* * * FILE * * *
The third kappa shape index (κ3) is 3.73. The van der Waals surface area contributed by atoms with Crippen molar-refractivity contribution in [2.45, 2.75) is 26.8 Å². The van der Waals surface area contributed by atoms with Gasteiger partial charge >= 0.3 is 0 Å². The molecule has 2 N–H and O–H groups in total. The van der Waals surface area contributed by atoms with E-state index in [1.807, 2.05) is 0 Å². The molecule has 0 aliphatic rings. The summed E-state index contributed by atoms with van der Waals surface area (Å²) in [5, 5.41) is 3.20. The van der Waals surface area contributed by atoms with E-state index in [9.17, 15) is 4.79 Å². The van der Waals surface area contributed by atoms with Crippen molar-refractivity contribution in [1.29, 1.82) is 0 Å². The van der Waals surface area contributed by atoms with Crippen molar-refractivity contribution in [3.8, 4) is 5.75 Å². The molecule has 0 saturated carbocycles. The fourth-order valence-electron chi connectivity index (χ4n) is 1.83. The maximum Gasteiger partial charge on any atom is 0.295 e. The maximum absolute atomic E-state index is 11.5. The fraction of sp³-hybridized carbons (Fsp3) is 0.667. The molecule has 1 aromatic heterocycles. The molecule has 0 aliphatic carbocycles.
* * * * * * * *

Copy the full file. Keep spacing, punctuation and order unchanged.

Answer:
The third kappa shape index (κ3) is 3.73. The van der Waals surface area contributed by atoms with Crippen molar-refractivity contribution in [2.45, 2.75) is 26.8 Å². The van der Waals surface area contributed by atoms with Gasteiger partial charge >= 0.3 is 0 Å². The molecule has 2 N–H and O–H groups in total. The van der Waals surface area contributed by atoms with E-state index in [1.807, 2.05) is 0 Å². The molecule has 0 aliphatic rings. The summed E-state index contributed by atoms with van der Waals surface area (Å²) in [5, 5.41) is 3.20. The van der Waals surface area contributed by atoms with E-state index in [9.17, 15) is 4.79 Å². The van der Waals surface area contributed by atoms with Crippen molar-refractivity contribution in [1.29, 1.82) is 0 Å². The van der Waals surface area contributed by atoms with Crippen molar-refractivity contribution in [3.8, 4) is 5.75 Å². The molecule has 0 saturated carbocycles. The fourth-order valence-electron chi connectivity index (χ4n) is 1.83. The maximum Gasteiger partial charge on any atom is 0.295 e. The maximum absolute atomic E-state index is 11.5. The fraction of sp³-hybridized carbons (Fsp3) is 0.667. The molecule has 1 aromatic heterocycles. The molecule has 0 aliphatic carbocycles.